Georgian President urges protesters to show restraint, not storm parliament

Georgian President Salomé Zurabishvili
Georgian President Salomé Zurabishvili

Georgian President Salomé Zurabishvili has urged citizens protesting "foreign agent" laws in the Georgian capital, Tbilisi, to not storm the parliament building, according to Georgian news site Georgia.Online on May 1.

“Stay away from the parliament gates, nothing more is happening there; this law has already been passed in the second reading,” Zurabishvili said.

“Our fight is through elections and repealing all the laws enacted by this government recently, which take us away from the European path. That's our goal.”

Read also: Pro-Russian Georgian authorities furious over European Parliament's anti-'foreign agents' resolution

Zurabishvili noted that as Orthodox Easter Sunday is this week, that makes the week holy. Georgia is a very strongly Orthodox Christian country.

"Let's peacefully stay on Rustaveli Avenue, where we will once again show the world what Georgia is, what Georgia can do, and what the youth of Georgia can do," she said.

Despite these call, the president expressed support for the ongoing demonstrations.

Read also: ‘Will never be tolerated’ – Georgians will not allow a pro-Russian government – Georgian President

“I am following today's events from the residence, and I am with you, as I have said many times," she said."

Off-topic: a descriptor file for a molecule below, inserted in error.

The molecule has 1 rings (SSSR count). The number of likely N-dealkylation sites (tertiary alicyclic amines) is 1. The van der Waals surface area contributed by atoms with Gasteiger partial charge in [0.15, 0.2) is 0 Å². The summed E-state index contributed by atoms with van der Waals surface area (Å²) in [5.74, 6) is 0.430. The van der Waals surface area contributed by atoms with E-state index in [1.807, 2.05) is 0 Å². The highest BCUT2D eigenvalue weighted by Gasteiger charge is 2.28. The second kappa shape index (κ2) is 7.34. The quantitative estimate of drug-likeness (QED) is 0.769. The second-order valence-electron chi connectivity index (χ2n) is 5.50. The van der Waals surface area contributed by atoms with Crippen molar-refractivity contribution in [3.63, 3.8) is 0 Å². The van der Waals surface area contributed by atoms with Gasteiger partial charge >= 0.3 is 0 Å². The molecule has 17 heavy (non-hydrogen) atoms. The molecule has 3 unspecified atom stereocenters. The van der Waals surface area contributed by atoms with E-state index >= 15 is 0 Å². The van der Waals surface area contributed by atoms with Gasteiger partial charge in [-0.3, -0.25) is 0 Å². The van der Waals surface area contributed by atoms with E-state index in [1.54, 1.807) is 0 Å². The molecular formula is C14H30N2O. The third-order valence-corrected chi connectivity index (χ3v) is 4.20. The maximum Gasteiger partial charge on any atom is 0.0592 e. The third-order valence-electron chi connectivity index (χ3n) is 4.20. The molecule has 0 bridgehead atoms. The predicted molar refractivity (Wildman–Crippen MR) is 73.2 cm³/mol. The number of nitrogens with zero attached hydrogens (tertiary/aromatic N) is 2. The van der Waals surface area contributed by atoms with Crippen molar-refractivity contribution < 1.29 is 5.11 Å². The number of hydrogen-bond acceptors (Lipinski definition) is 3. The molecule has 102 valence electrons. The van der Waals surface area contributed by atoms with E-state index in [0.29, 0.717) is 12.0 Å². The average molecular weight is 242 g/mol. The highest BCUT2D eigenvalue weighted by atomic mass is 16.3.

“The whole world is watching us, and today's demonstrations show the mood, attitude, and purpose of the people of Georgia. This is the greatest strength to win the long-term struggle, which ends with elections for what Georgia will never be, Russia."

The "foreign agents" bill and protests in Georgia

A wave of mass protests broke out in Georgia on April 9, after Mamuka Mdinaradze, the leader of the Georgian Dream majority party, announced that his party would re-submit a bill on "foreign agents" to parliament.

The "Foreign Agents" bill is supposed to protect Georgia from "Ukrainization", Gerogian Prime Minister Iraklii Kobakhidze said on April 18.

However, civil society activists have noted that the bill's language is almost identical to language used in an analogous law in Russia, which has been used to persecute and suppress civil society, media, and non-governmental organizations.

The law would be scrapped or rewritten should the EU say that Georgia is ready to become a member, the leader of Gerogian Dream said on April 20.

The European Parliament adopted a resolution on the Georgian bill on April 25. The document calls into question negotiations on Georgia's accession to the European Union so long as this law is in effect.

Zurabishvili promised to veto the legislation.

The Georgian Parliament adopted the bill in the first reading on April 17.

Clashes broke out between police and demonstrators outside the Georgian parliament building on April 30.

Zurabishvili called for an end to the crackdown on protests in Tbilisi and placed responsibility for the events on the government.

Police have detained 60 protesters, accusing them of hooliganism and disobeying police orders. Six law enforcement officers were injured during the clashes, the Ministry of Internal Affairs reported on May 1.

The Georgian parliament supported in the second reading the bill on "foreign agents" later on May 1. Thousands of people gathered again near the legislative building, and special forces once again deployed water cannons and tear gas.

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Read the original article on The New Voice of Ukraine